The Unsuccessful Plot to Kill Abraham Lincoln
On the eve of his first inauguration, President Lincoln snuck into Washington at night, evading the would-be assassins who waited for him in Baltimore
As he awaited the outcome of the voting on election night, November 6, 1860, Abraham Lincoln sat expectantly in the Springfield, Illinois, telegraph office. The results came in around 2 a.m.: Lincoln had won. Even as jubilation erupted around him, he calmly kept watch until the results came in from Springfield, confirming that he had carried the town he had called home for a quarter century. Only then did he return home to wake Mary Todd Lincoln, exclaiming to his wife: “Mary, Mary, we are elected!”
At the new year, 1861, he was already beleaguered by the sheer volume of correspondence reaching his desk in Springfield. On one occasion he was spotted at the post office filling “a good sized market basket” with his latest batch of letters, and then struggling to keep his footing as he navigated the icy streets. Soon, Lincoln took on an extra pair of hands to assist with the burden, hiring John Nicolay, a bookish young Bavarian immigrant, as his private secretary.
Nicolay was immediately troubled by the growing number of threats that crossed Lincoln’s desk. “His mail was infested with brutal and vulgar menace, and warnings of all sorts came to him from zealous or nervous friends,” Nicolay wrote. “But he had himself so sane a mind, and a heart so kindly, even to his enemies, that it was hard for him to believe in political hatred so deadly as to lead to murder.” It was clear, however, that not all the warnings could be brushed aside.
In the coming weeks, the task of planning Lincoln’s railway journey to his inauguration in the nation’s capital on March 4 would present daunting logistical and security challenges. The task would prove all the more formidable because Lincoln insisted that he utterly disliked “ostentatious display and empty pageantry,” and would make his way to Washington without a military escort.
Far from Springfield, in Philadelphia, at least one railway executive—Samuel Morse Felton, president of the Philadelphia, Wilmington and Baltimore Railroad—believed that the president-elect had failed to grasp the seriousness of his position. Rumors had reached Felton—a stolid, bespectacled blueblood whose brother was president of Harvard at the time—that secessionists might be mounting a “deep-laid conspiracy to capture Washington, destroy all the avenues leading to it from the North, East, and West, and thus prevent the inauguration of Mr. Lincoln in the Capitol of the country.” For Felton, whose track formed a crucial link between Washington and the North, the threat against Lincoln and his government also constituted a danger to the railroad that had been his life’s great labor.
“I then determined,” Felton recalled later, “to investigate the matter in my own way.” What was needed, he realized, was an independent operative who had already proven his mettle in the service of the railroads. Snatching up his pen, Felton dashed off an urgent plea to “a celebrated detective, who resided in the west.”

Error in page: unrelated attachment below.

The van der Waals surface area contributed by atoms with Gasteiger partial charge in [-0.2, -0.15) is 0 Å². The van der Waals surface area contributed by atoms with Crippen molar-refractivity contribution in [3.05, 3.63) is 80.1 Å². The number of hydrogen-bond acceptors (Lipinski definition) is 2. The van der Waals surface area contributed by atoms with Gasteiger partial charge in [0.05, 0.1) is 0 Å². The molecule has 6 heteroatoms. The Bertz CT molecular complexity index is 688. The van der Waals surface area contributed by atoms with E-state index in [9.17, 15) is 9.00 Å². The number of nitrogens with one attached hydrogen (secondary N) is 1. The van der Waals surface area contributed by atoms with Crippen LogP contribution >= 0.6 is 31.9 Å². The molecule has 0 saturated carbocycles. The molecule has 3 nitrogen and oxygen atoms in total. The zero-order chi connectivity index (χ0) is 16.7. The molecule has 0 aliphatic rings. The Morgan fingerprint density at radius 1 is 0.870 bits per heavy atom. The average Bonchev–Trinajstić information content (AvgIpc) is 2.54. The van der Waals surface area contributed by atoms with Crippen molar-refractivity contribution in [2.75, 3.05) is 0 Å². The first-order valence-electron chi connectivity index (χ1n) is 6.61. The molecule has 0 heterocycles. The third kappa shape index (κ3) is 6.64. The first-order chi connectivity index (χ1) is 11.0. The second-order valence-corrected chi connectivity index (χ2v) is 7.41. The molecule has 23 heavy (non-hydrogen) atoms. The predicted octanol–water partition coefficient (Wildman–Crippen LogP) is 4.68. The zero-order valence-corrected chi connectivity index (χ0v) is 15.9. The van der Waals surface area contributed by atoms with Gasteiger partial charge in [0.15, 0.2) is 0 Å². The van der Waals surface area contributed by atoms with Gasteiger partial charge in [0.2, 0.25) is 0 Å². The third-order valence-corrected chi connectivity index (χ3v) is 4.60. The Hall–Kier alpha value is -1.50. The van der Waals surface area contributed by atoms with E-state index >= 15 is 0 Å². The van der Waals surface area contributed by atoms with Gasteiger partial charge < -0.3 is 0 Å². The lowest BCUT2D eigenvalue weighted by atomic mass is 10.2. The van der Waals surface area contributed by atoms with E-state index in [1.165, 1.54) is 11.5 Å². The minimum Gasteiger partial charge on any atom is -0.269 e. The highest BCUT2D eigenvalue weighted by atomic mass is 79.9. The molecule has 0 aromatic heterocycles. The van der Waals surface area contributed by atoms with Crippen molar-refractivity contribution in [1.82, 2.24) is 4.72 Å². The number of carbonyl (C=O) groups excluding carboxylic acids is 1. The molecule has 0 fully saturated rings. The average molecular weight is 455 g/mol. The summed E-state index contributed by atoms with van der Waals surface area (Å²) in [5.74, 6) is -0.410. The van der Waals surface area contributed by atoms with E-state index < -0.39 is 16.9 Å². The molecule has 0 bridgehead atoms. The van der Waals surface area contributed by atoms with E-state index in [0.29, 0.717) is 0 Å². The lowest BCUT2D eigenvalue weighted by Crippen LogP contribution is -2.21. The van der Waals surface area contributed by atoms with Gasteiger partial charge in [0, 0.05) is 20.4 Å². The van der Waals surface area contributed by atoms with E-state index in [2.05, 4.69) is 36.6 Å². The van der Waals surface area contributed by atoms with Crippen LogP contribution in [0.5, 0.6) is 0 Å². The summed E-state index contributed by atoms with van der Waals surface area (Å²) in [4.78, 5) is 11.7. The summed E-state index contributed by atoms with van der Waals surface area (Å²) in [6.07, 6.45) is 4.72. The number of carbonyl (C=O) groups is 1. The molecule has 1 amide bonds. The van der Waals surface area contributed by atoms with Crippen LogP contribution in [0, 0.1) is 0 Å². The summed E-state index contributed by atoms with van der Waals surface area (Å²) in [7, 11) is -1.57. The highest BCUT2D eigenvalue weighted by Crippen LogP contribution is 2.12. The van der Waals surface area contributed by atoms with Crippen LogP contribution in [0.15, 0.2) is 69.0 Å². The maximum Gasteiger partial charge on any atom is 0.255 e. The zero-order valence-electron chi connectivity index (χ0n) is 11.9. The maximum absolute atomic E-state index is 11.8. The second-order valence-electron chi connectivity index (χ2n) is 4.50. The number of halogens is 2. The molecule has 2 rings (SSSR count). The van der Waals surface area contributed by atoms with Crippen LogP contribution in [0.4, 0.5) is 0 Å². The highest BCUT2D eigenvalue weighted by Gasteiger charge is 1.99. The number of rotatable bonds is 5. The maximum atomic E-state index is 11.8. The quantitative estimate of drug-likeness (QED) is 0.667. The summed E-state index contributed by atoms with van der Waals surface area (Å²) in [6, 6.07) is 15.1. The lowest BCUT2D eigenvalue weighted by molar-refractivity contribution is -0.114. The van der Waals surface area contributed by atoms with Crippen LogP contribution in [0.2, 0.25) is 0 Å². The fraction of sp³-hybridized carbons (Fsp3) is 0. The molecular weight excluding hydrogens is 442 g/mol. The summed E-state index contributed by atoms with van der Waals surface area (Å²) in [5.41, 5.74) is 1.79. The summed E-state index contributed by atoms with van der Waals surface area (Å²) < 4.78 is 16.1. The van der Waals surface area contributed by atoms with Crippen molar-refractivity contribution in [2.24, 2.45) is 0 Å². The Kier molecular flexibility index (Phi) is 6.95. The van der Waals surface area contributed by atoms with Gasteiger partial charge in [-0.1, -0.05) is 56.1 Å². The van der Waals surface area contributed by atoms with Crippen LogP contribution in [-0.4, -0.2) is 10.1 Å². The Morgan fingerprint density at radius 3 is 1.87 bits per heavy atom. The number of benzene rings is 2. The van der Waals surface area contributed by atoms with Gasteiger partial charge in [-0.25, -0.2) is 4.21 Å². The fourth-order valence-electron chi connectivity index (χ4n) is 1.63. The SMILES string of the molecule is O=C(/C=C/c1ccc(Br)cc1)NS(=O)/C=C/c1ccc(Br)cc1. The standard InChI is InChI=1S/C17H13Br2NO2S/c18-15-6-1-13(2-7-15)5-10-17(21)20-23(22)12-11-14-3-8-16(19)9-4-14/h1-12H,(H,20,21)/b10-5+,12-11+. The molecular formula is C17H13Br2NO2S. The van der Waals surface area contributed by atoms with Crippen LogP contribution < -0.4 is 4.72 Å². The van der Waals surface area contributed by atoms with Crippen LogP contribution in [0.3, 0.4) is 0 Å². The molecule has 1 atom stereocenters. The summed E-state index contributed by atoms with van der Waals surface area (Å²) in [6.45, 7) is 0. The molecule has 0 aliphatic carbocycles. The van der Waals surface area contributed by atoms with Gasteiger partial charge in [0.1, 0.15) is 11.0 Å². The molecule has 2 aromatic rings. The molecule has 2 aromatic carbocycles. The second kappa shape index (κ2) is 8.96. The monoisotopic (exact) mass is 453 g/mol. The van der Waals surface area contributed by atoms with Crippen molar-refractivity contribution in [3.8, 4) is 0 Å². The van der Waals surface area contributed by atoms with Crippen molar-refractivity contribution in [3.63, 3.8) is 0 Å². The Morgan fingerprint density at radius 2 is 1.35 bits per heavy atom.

By the end of January, with barely two weeks remaining before Lincoln was to depart Springfield, Allan Pinkerton was on the case.
A Scottish immigrant, Pinkerton had started out as a cooper making barrels in a village on the Illinois prairies. He had made a name for himself when he helped his neighbors snare a ring of counterfeiters, proving himself fearless and quick-witted. He had gone on to serve as the first official detective for the city of Chicago, admired as an incorruptible lawman. By the time Felton sought him out, the ambitious 41-year-old Pinkerton presided over the Pinkerton National Detective Agency. Among his clients was the Illinois Central Railroad.
Felton’s letter landed on Pinkerton’s desk in Chicago on January 19, a Saturday. The detective set off within moments, reaching Felton’s office in Philadelphia only two days later.
Now, as Pinkerton settled into a chair opposite Felton’s broad mahogany desk, the railroad president outlined his concerns. Shocked by what he was hearing, Pinkerton listened in silence. Felton’s plea for help, the detective said, “aroused me to a realization of the danger that threatened the country, and I determined to render whatever assistance was in my power.”
Much of Felton’s line was on Maryland soil. In recent days four more states—Mississippi, Florida, Alabama and Georgia—had followed the lead of South Carolina and seceded from the Union. Louisiana and Texas would soon follow. Maryland had been roiling with anti-Northern sentiment in the months leading up to Lincoln’s election, and at the very moment that Felton poured out his fears to Pinkerton, the Maryland legislature was debating whether to join the exodus. If war came, Felton’s PW&B would be a vital conduit of troops and ammunition.
Both Felton and Pinkerton appear to have been blind, at this early stage, to the possibility of violence against Lincoln. They understood that the secessionists sought to prevent the inauguration, but they had not yet grasped, as Felton would later write, that if all else failed, Lincoln’s life was to “fall a sacrifice to the attempt.”
If the plotters intended to disrupt Lincoln’s inauguration—now only six weeks away—it was evident that any attack would come soon, perhaps even within days.
The detective departed immediately for “the seat of danger”—Baltimore. Virtually any route that the president-elect chose between Springfield and Washington would pass through the city. A major port, Baltimore had a population of more than 200,000—nearly twice that of Pinkerton’s Chicago—making it the nation’s fourth-largest city, after New York, Philadelphia and Brooklyn, at the time a city in its own right.